Stay tuned for chapter two tomorrow. Or you can get the whole book right now. And you can pre-order Station Central now on Smashwords.
Station 86, the station of first contact, has taken a little over a month to recover from the attack of The Core. Terrorists, opposing the stance of coexistence with fellow humanoid races, assassinated all but two members of the Council. While they did succeed in luring President Ly of Khloe to the station, her life was saved by police officer Sennett Montgomery and Councilman Godfrey Anders. But the station was horrified to learn that their police commissioner, Heather Stone, and their head Councilwoman, Sonya Voit, were both Core members. While Voit managed to kill herself before standing trial, Stone currently sits in a jail cell, awaiting justice.
Families and friends of those lost in the tragedy are healing. Leaders have stepped up to replace those who were killed or arrested. It is with great caution that the station looks to Joy Wheatly and Howard Stoat to keep things running while they decide what sort of government they’d like to have. Friends and neighbors look upon each other with distrust. There were too many Core members on the station for anyone to believe that they’ve seen the last of them.
As for Godfrey Anders and Sennett Montgomery, they’re doing their best to slip quietly back into their everyday lives.
Sennett has been promoted to detective. She’s moved into her deceased mother’s home with her younger brother and daughter. Godfrey is focusing on his wife and his food stall. But a shuttle is heading to Station 86 that will shake their lives again.
It was a little after three in the afternoon. Godfrey was preparing his shop for the after school rush. A sign above his head read ‘True Food Counter’.
He was a tall man, with light skin and a head full of curly hair. He had a Foundation Party pin, the four squares within each other, on his shirt collar. His stall was basic, just a counter with some stools. He had a hot stove, sink, and lots of counter space. On the counter sat a bowl of real, grown apples. They’d become very popular among school-age kids, who’d never had anything but replicated apples. Soon, the market district would be flooded with hungry kids, and college students after a meal before their evening classes.
He would also be getting some unwilling help.
Godfrey looked up as the transit arrived. A few minutes later he saw Mason Montgomery and his niece, April, making their way towards him.
Mason had all the appearance of a big, overgrown kid with pale skin, spiked blond hair and more tech on his face than Godfrey really felt that he needed. Two dots on his temples controlled a virtual visor. There was a silver earpiece in his left ear, occasionally blinking a green light. He also wore a scowl that seemed to be permanent.
April, on the other hand, was exactly what she seemed to be, a happy four-year-old. She had a mop of curly hair and the same dark complexion as her mother. At least, that was the appearance that her seeming device gave her. Godfrey knew, though few others did, that April wore devices that shielded her true appearance from others. She was half Earthian, half Khloe, the very first of her kind. Her mother felt that it was safer to keep that information private, and Godfrey really didn’t have a say in the matter.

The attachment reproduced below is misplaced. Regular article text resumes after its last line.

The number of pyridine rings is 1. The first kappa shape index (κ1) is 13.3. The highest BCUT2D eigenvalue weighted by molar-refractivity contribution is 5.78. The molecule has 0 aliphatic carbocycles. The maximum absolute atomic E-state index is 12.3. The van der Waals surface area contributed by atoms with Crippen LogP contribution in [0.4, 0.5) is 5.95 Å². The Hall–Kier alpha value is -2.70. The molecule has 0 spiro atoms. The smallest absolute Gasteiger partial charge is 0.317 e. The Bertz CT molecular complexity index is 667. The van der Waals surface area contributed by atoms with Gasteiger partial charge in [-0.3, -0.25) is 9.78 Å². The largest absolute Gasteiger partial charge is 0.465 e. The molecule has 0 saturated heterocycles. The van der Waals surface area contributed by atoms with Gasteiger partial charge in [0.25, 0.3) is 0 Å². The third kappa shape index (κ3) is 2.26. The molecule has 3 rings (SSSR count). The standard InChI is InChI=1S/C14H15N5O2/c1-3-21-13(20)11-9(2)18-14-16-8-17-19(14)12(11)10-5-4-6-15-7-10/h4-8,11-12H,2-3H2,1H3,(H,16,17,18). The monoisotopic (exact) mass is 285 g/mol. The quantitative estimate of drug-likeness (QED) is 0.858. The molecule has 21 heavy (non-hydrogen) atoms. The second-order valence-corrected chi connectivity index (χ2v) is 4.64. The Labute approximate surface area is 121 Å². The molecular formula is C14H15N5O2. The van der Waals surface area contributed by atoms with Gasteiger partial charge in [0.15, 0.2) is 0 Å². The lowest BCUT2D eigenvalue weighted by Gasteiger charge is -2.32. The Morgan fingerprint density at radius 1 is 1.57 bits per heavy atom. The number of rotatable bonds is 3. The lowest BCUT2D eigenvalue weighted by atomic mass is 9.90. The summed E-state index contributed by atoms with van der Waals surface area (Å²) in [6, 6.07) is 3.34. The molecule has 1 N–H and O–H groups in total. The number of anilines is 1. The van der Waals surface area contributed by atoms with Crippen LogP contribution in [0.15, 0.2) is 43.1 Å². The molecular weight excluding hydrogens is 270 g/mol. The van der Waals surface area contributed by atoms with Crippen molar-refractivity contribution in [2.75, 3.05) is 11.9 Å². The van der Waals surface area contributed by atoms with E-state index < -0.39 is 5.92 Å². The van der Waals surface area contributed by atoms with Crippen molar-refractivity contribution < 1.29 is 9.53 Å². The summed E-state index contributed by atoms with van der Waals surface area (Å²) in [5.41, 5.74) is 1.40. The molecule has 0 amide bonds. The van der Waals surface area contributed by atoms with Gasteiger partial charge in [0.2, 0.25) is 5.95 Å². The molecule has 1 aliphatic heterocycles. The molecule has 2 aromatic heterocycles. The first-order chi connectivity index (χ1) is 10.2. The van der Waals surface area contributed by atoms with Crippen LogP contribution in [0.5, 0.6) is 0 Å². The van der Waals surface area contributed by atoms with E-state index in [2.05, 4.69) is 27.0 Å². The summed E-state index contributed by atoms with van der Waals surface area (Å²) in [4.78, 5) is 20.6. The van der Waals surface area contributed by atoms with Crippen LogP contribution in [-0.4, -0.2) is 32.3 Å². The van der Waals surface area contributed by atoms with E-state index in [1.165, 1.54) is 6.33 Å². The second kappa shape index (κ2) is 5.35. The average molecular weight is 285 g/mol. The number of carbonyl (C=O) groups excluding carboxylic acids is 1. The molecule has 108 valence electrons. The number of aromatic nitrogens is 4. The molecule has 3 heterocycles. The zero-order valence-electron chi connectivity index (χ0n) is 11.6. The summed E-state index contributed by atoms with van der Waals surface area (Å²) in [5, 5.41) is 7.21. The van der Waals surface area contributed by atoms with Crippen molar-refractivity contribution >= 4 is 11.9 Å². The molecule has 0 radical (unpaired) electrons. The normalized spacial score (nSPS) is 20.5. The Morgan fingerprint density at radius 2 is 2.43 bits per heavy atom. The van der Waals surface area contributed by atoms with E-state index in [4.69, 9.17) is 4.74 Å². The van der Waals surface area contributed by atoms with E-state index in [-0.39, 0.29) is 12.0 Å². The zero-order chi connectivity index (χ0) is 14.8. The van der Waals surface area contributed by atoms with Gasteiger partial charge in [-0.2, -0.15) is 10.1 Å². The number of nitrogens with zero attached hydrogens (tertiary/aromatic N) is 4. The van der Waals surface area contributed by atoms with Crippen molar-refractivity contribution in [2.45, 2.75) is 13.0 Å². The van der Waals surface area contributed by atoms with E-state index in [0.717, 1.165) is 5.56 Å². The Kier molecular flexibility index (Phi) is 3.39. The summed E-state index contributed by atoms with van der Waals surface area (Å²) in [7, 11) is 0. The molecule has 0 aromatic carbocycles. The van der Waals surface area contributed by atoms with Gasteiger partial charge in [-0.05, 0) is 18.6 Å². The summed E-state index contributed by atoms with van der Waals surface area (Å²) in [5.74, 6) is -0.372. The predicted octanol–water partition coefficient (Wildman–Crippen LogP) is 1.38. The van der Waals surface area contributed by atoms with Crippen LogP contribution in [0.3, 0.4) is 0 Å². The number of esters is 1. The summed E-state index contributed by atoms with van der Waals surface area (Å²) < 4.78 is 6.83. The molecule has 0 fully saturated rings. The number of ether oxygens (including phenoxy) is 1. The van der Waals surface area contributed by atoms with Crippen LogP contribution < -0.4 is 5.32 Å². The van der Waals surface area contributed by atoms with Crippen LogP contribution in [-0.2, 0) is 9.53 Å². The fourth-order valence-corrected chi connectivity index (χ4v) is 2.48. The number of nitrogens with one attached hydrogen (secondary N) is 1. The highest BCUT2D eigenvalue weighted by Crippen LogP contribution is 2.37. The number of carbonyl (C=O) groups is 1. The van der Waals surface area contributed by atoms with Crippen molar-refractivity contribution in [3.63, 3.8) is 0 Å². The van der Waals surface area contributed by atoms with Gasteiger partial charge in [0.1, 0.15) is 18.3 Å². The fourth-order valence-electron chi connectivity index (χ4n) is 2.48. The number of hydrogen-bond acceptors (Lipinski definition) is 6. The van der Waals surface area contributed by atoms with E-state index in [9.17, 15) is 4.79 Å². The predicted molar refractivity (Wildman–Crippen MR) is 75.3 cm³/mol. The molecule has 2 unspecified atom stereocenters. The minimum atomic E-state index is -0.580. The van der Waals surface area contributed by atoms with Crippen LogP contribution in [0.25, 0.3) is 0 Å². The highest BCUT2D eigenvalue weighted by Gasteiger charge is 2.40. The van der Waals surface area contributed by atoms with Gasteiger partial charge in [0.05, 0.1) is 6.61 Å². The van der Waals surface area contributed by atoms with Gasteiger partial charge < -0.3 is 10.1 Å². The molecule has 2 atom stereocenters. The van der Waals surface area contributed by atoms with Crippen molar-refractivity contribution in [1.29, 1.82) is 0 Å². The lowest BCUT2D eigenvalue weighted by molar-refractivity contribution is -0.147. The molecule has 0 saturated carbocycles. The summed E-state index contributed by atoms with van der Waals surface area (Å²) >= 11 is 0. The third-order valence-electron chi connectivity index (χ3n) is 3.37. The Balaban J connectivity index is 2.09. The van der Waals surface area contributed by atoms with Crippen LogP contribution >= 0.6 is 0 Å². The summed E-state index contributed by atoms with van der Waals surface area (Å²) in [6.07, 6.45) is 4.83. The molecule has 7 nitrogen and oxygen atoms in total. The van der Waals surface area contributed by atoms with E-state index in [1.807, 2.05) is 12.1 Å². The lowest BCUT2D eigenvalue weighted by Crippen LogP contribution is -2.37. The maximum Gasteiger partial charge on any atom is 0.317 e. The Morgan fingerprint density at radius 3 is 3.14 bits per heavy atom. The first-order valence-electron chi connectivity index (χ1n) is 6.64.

“Hey there, Bit,” Godfrey said as April hopped up on a stool at his counter. “Did you learn anything useful at school today?”
“Yeah,” April said, reaching into her bag. Mason had already joined Godfrey behind the counter, grumbling as he pulled on an apron. “Mr. Miller said that since I’m doing so good with reading I can try a chapter book.” She pulled out a tablet and showed him the cover page. It was Socks, by Beverly Cleary. The cover image, a gray striped cat with white feet sitting next to a baby in yellow footies, was just the same one he remembered.
“Hey, that’s pretty good,” Godfrey said, “I couldn’t have read that when I was four. You Station kids are so much more advanced than we are on Earth.”
“How long do I have to come here?” Mason asked.
“Until you’ve worked off the damage you did to my plants,” Godfrey replied, “That would be easier if you’d stop ducking it and actually come every day like you’re supposed to.”
“I haven’t been ducking, my classes have been running late. I’m not leaving class to come take care of your dirty plants.
“Mister Godfrey, look at this,” April said, holding up her tablet again.
“What is it?” he asked. On the screen was a picture of a dog, he wasn’t sure of the breed. It was small and brown, with curly fur. “He’s at the Humane Society,” April said, “I asked Mommy to get him for my birthday.”
“Sennett already said no,” Mason called, pulling the full trash bag from the can.
April gave her uncle a derisive look. “She might change her mind,” she said. Godfrey didn’t think there was much of a chance that Sennett would allow a dog into her home, especially now that she’d moved into her mother’s house.
“Maybe you could ask her about it. She might agree if you think it’s a good idea,” April said.
“No way,” Godfrey said, “Your mom and I just started getting along and I don’t want to mess with that.”
Amy Wilson, an officer friend of Sennett’s, walked up to the booth. She was a small woman, with dark hair and brilliant green eyes. Godfrey’s chest tightened a moment at the sight of her blue uniform. He supposed that it would always do that, no matter how many officers he was friendly with.
“Hi, Miss Amy,” April said when she saw her. Godfrey leaned across the counter. “Where’s your partner?” he asked.
“Patty’s at the hospital today with her husband,” Amy said.
“Is everything okay?” Godfrey asked.
“Yeah, it’s fine. He’s got some weird cells near his heart, so they’re checking it out.”
“Maybe she’ll run into Ki,” Godfrey replied.
“That’s right, your wife’s a doctor. Weird, I keep forgetting you’re married. Your mom excited about her big promotion, Honey?” Amy asked, ruffling April’s hair.
“Yeah,” April said, “She bought a lot of new clothes since she won’t wear her uniform anymore.”
“That’s why I never wanted to be a detective,” Amy said with a laugh, “I don’t want to buy new clothes.”
“Hey, the Marshal’s are on tv,” Mason said, looking at the communication pad on his arm.
“I’m not paying you to watch your comm pad,” Godfrey said.
“You’re not paying me at all,” Mason muttered.
Godfrey turned to the receiver attached to the counter. He turned up the volume just as Howard Stoat and Joy Wheatly stepped up to a dual podium.